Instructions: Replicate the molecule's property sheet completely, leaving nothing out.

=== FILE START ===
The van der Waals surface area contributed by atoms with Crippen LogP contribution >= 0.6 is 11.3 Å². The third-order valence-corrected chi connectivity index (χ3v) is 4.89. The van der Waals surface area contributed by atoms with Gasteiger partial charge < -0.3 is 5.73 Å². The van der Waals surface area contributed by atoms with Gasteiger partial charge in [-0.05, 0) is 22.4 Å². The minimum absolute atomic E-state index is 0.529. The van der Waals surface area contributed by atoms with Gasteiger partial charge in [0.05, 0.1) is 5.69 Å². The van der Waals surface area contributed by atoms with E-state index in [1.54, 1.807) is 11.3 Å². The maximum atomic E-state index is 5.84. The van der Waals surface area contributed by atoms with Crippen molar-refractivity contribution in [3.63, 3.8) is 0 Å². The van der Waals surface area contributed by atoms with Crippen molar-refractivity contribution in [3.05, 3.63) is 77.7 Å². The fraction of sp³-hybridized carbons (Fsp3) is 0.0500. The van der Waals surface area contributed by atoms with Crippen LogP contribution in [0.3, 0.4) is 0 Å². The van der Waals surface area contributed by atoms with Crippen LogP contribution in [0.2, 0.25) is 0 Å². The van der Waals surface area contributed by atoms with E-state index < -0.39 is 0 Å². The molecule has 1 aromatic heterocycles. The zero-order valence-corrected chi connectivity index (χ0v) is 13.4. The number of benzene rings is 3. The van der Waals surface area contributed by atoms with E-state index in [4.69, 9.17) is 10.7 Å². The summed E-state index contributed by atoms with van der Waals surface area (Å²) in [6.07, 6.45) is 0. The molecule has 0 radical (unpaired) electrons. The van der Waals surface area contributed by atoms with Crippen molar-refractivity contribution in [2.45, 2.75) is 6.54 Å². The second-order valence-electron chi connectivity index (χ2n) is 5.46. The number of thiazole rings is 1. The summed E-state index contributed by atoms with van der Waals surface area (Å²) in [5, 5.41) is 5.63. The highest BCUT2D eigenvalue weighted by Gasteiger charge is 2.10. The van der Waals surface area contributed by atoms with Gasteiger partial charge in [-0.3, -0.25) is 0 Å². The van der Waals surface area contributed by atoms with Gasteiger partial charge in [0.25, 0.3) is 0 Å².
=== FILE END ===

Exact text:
The van der Waals surface area contributed by atoms with Crippen LogP contribution >= 0.6 is 11.3 Å². The third-order valence-corrected chi connectivity index (χ3v) is 4.89. The van der Waals surface area contributed by atoms with Gasteiger partial charge < -0.3 is 5.73 Å². The van der Waals surface area contributed by atoms with Gasteiger partial charge in [-0.05, 0) is 22.4 Å². The minimum absolute atomic E-state index is 0.529. The van der Waals surface area contributed by atoms with Gasteiger partial charge in [0.05, 0.1) is 5.69 Å². The van der Waals surface area contributed by atoms with E-state index in [1.54, 1.807) is 11.3 Å². The maximum atomic E-state index is 5.84. The van der Waals surface area contributed by atoms with Crippen molar-refractivity contribution in [3.63, 3.8) is 0 Å². The van der Waals surface area contributed by atoms with Crippen molar-refractivity contribution in [3.05, 3.63) is 77.7 Å². The fraction of sp³-hybridized carbons (Fsp3) is 0.0500. The van der Waals surface area contributed by atoms with Crippen LogP contribution in [0.3, 0.4) is 0 Å². The van der Waals surface area contributed by atoms with Crippen LogP contribution in [0.2, 0.25) is 0 Å². The van der Waals surface area contributed by atoms with E-state index < -0.39 is 0 Å². The molecule has 1 aromatic heterocycles. The zero-order valence-corrected chi connectivity index (χ0v) is 13.4. The number of benzene rings is 3. The van der Waals surface area contributed by atoms with E-state index in [4.69, 9.17) is 10.7 Å². The summed E-state index contributed by atoms with van der Waals surface area (Å²) in [6.07, 6.45) is 0. The molecule has 0 radical (unpaired) electrons. The van der Waals surface area contributed by atoms with Crippen molar-refractivity contribution in [2.45, 2.75) is 6.54 Å². The second-order valence-electron chi connectivity index (χ2n) is 5.46. The number of thiazole rings is 1. The summed E-state index contributed by atoms with van der Waals surface area (Å²) in [5, 5.41) is 5.63. The highest BCUT2D eigenvalue weighted by Gasteiger charge is 2.10. The van der Waals surface area contributed by atoms with Gasteiger partial charge in [-0.3, -0.25) is 0 Å². The van der Waals surface area contributed by atoms with Gasteiger partial charge in [0.25, 0.3) is 0 Å².